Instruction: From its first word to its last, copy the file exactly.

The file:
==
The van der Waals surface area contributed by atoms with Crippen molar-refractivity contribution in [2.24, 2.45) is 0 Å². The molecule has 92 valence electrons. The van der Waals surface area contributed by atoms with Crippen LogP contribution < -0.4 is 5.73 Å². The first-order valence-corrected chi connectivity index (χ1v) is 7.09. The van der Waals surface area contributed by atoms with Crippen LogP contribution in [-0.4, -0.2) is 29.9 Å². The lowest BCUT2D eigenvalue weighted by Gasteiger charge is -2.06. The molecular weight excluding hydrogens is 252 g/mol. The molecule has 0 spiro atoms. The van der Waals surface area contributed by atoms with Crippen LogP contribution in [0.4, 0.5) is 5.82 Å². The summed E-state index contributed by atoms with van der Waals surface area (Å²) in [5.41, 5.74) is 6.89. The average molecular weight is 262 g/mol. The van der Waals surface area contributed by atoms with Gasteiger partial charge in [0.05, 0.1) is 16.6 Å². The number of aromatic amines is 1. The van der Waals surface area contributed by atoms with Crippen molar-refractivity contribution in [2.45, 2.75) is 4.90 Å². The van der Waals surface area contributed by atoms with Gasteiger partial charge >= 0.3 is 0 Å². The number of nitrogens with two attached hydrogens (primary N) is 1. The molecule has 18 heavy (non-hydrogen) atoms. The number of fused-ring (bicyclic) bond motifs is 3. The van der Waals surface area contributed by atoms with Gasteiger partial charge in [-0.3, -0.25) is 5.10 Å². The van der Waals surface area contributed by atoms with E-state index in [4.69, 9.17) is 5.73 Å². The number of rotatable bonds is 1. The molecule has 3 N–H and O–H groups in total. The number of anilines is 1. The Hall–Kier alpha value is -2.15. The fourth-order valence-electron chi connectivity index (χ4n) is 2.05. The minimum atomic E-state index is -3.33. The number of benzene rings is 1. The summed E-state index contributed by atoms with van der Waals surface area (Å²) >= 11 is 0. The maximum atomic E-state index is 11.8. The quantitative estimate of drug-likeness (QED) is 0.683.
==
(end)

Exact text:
The van der Waals surface area contributed by atoms with Crippen molar-refractivity contribution in [2.24, 2.45) is 0 Å². The molecule has 92 valence electrons. The van der Waals surface area contributed by atoms with Crippen LogP contribution < -0.4 is 5.73 Å². The first-order valence-corrected chi connectivity index (χ1v) is 7.09. The van der Waals surface area contributed by atoms with Crippen LogP contribution in [-0.4, -0.2) is 29.9 Å². The lowest BCUT2D eigenvalue weighted by Gasteiger charge is -2.06. The molecular weight excluding hydrogens is 252 g/mol. The molecule has 0 spiro atoms. The van der Waals surface area contributed by atoms with Crippen LogP contribution in [0.4, 0.5) is 5.82 Å². The summed E-state index contributed by atoms with van der Waals surface area (Å²) in [5.41, 5.74) is 6.89. The average molecular weight is 262 g/mol. The van der Waals surface area contributed by atoms with Gasteiger partial charge in [0.05, 0.1) is 16.6 Å². The number of aromatic amines is 1. The van der Waals surface area contributed by atoms with Crippen molar-refractivity contribution in [2.45, 2.75) is 4.90 Å². The van der Waals surface area contributed by atoms with Gasteiger partial charge >= 0.3 is 0 Å². The number of nitrogens with two attached hydrogens (primary N) is 1. The molecule has 18 heavy (non-hydrogen) atoms. The number of fused-ring (bicyclic) bond motifs is 3. The van der Waals surface area contributed by atoms with Gasteiger partial charge in [-0.3, -0.25) is 5.10 Å². The van der Waals surface area contributed by atoms with E-state index in [4.69, 9.17) is 5.73 Å². The number of rotatable bonds is 1. The molecule has 3 N–H and O–H groups in total. The number of anilines is 1. The Hall–Kier alpha value is -2.15. The fourth-order valence-electron chi connectivity index (χ4n) is 2.05. The minimum atomic E-state index is -3.33. The number of benzene rings is 1. The summed E-state index contributed by atoms with van der Waals surface area (Å²) >= 11 is 0. The maximum atomic E-state index is 11.8. The quantitative estimate of drug-likeness (QED) is 0.683.